13 Responses to “Several of the Most Sincere Apologies in Advance”

  1. Rottin' in Denmark

    I agree with your larger point, Dan, but as a strategic consideration, it’s probably not all that useful to Fight For Your Right to run red lights.

    Bicyclists often beseech cars, ‘Don’t pass too close, just wait for me. What’s the big hurry?’ etc. Bikers should be held to the same standard, no? If the only reason to run a red light is because it will get you to your destination 20 seconds faster, then it’s probably not worth making a political fight over.

    Is there another reason to run red lights? I’m genuinely curious here. With cars and bikes sharing the road, does it make sense to have the bikes go out first? I haven’t seen how this works in Seattle, only in cities where it’s all separated.

  2. Matt the Engineer

    //Bikers should be held to the same standard, no?// I think you’re falling into the same trap. The difference Dan is pointing out between the two cases is that cars are by nature large, heavy, deadly objects. There’s more ethical weight behind every action, as every action could be a deadly one. The bicyclist risks only his own life. Therefore no, they shouldn’t be held to the same standard.

  3. BrianM

    Not sure I agree with “rotten,” either. As dan has pointed out elsewhere, I believe, it’s not merely a matter of saving 20 seconds worth of time. It’s all about momentum! It’s a pain-in-the-neck to come to a complete stop on a local street with four way stops every block. At least here in the blighted south, the law says you literally must take your feet out of the pedals and put them on the ground. Plus-not all intersections have bicycle-tripped sensors. So…I guess we are supposed to somehow reach the pedestrian crossing buttons?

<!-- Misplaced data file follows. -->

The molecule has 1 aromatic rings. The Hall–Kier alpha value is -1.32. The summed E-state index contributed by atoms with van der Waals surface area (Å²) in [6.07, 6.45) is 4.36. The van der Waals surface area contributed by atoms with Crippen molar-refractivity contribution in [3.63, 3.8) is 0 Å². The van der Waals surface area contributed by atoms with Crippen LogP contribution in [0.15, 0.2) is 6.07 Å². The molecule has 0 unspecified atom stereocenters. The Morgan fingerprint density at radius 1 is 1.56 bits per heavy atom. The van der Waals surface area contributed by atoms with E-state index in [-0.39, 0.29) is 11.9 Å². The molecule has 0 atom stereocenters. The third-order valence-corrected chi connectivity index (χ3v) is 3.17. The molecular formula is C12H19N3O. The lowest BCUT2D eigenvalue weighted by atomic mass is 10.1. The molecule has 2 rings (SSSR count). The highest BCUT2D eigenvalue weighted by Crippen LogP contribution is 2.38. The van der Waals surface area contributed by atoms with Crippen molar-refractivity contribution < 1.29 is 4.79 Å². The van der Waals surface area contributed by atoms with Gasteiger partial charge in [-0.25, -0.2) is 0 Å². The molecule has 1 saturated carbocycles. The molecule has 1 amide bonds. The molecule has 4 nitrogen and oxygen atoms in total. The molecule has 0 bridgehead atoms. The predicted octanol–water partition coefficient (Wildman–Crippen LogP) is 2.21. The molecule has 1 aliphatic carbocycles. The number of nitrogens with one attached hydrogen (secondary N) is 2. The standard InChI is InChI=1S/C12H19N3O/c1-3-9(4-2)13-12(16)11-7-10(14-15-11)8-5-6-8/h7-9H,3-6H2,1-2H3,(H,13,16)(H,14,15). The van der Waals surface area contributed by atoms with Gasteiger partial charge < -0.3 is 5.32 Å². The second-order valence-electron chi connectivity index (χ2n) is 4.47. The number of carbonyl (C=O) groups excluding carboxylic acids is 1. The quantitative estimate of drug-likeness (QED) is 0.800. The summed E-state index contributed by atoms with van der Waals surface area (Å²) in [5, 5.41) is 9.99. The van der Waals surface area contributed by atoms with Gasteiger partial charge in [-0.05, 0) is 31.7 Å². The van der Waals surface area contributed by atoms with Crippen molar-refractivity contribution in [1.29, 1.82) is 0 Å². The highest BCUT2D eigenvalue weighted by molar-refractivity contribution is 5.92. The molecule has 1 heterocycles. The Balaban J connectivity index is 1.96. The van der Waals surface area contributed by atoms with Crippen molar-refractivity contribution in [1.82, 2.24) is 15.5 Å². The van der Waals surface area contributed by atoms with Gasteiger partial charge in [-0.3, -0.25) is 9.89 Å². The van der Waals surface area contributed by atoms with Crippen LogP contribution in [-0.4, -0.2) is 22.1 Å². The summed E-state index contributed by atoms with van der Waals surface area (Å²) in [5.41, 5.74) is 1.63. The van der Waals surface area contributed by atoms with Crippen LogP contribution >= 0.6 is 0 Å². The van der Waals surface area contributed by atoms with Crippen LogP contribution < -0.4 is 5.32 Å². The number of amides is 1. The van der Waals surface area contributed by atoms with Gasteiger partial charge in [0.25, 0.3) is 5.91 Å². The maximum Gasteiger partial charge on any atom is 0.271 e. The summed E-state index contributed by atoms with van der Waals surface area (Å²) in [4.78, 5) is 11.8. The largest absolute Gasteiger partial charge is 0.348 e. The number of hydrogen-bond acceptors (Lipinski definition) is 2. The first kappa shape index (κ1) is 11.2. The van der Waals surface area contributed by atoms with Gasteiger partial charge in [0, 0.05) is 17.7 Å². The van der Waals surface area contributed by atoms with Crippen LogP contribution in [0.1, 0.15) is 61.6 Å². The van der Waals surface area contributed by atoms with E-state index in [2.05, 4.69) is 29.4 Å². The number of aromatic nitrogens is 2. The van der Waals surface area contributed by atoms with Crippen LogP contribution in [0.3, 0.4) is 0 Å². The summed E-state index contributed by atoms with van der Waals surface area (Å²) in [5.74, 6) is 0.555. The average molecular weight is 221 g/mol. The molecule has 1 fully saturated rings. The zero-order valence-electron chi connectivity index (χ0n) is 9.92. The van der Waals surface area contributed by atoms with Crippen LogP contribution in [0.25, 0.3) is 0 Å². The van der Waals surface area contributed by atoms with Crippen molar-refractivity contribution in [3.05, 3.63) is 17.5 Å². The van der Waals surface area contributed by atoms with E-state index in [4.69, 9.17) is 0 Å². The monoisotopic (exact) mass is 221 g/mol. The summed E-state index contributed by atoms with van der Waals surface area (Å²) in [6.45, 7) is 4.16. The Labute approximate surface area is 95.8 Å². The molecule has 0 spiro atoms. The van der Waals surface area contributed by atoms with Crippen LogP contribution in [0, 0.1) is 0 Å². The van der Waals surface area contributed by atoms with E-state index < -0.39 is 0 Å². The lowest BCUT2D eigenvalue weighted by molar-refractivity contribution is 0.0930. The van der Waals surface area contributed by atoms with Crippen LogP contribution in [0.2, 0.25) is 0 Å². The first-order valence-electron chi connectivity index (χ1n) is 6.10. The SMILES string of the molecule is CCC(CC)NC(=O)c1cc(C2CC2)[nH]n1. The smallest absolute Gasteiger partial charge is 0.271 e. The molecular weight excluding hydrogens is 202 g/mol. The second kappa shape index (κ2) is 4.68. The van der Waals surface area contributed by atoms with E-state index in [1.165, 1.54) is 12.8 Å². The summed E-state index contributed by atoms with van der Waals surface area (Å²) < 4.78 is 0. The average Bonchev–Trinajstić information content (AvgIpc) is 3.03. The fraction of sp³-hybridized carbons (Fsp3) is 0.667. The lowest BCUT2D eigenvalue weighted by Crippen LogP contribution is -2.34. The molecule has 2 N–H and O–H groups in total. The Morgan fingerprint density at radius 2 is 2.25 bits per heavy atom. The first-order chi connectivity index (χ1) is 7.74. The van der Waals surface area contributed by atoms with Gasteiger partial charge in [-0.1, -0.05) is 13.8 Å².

Have to admit I don’t usually run signalized intersections. If I lived in central San Francisco, I might.

  4. justin

    How is it that IDAHO of all places has the best bike laws? If we had them here it would make most of the ‘illegal’ things people complain about legal.

  5. Rottin' in Denmark

    Yeah, doesn’t Idaho have the law where bikers stop at red lights and then can go? And yield to stop signs? That seems like really sane policy to me. Car drivers may still find it smug, though.

    No offense, Brian, but ‘it’s a pain in the neck’ isn’t going to win bikers any friends. It’s a pain to lose momentum in a car, too, but we expect people to do it because it’s the law and it doesn’t make sense to simply allow people to go through an intersection when they think it’s prudent. Unless bikers want to lobby to change the laws, I agree with giving out tickets for jay-biking, or whatever it’s called. Being bikers doesn’t give us license to break the law.

    I’m really not trying to be strident here. I just think this debate (in seattle, at least) often gets dragged down into ‘but bikers run red lights all the time!’ and ‘cars pass me going too fast!’, neither of which really advance anything. It would be more productive to hash out the changes in policy and infrastructure so that bikes and cars can coexist.